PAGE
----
From “bomb cyclones” to severe weather and nor’easters, this week has it all.
Evacuation orders mean that it is unlawful to remain in place, with an immediate threat to life and property.
The threats associated with this atmospheric river don’t stop there. Several feet of snow are forecast for the Sierra Nevada mountain range creating nearly impossible driving conditions, according to the National Weather Service (NWS) office in Hanford, California.
Expect major travel delays as chain controls and roadway closures are likely to be enforced. The most intense snowfall will occur Sunday night into Monday and will be heaviest at elevations above 5,000 feet.
Strong winds gusting over 50 miles per hour will accompany the heavy, wet snow.
The NWS has flash flood watches across a large expanse of central and northern California. Rainfall accumulations of 3 to 6 inches, with locally higher amounts exceeding 10 inches, will lead to localized flash flooding, mudslides and rockslides.
Particularly vulnerable roadways and streams are most at risk with this event, as the heavy rain is forecast to last into Monday.
Significant tornado outbreak possible Sunday
Severe weather is possible early this week for a large part of the country.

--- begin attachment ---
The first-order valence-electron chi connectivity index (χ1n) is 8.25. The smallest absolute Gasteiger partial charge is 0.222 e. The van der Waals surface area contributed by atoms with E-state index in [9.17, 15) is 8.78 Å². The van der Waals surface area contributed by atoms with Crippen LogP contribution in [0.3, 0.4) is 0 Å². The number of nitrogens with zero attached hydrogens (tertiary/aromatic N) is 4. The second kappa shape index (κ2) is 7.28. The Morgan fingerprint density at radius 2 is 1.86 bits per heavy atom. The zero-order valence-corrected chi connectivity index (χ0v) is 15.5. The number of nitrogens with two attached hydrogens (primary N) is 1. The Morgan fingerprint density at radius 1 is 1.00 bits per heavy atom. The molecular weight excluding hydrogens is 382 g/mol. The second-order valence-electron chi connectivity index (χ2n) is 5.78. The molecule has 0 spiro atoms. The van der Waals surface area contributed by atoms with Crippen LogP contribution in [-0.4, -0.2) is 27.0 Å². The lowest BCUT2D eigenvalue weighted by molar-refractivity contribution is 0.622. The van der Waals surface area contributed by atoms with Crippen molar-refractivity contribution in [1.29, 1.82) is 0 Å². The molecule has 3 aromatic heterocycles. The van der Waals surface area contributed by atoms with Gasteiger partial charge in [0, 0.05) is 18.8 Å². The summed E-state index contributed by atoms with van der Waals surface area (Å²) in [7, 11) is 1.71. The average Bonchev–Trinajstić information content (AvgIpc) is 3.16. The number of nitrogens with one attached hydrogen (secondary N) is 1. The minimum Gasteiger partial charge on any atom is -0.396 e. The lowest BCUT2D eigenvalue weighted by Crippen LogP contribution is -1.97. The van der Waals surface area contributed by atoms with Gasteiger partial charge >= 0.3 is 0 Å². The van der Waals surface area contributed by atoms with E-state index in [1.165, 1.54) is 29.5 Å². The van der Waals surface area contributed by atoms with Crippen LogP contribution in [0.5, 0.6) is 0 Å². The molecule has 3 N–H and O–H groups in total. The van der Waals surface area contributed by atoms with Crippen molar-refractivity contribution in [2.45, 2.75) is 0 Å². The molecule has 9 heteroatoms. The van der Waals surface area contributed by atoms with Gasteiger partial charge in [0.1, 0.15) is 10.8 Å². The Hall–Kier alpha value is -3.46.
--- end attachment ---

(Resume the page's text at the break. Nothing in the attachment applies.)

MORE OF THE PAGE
A temperature battleground is setting the stage for an outbreak that will begin Sunday across the mid Mississippi Valley and move east to the Carolinas and mid-Atlantic states by Monday.
Tornadoes, large hail and damaging winds are all possible Sunday across parts of Arkansas, Missouri, Illinois and Indiana.
However, the Storm Prediction Center has highlighted a specific area from St. Louis to Springfield, Missouri, as having a significant threat for tornadoes. This region has a greater than 10% probability of a strong tornado (EF-2 to EF-5) within 25 miles of any particular point.
Fall is commonly considered a secondary peak season for severe weather in the US.
Large temperature swings associated with the changing seasons can help fuel severe weather development. Even though tornadoes can occur anytime of the year, fall typically experiences an uptick in activity as warm, humid air from the south interacts with increasingly more potent cold fronts from the north.
Weather models hint at possible nor’easter midweek
The same energy associated with the severe weather outbreak will translate to a powerful low pressure system known as a nor’easter along the East Coast of the US by Tuesday and Wednesday.
Conditions are looking favorable for strong northeasterly winds to develop, which is how a nor’easter gets its name. Coastal flooding and heavy rain are also possible across southern New England.
Specific forecast details are still unknown, as this event is still several days away, but the potential exists for urban and street flooding. Some computer models predict more than 6 inches of rain for the region.
As the autumn leaves are still yet to fall across much of New England, gusty winds could easily topple trees and branches. This may potentially lead to power outages across the region.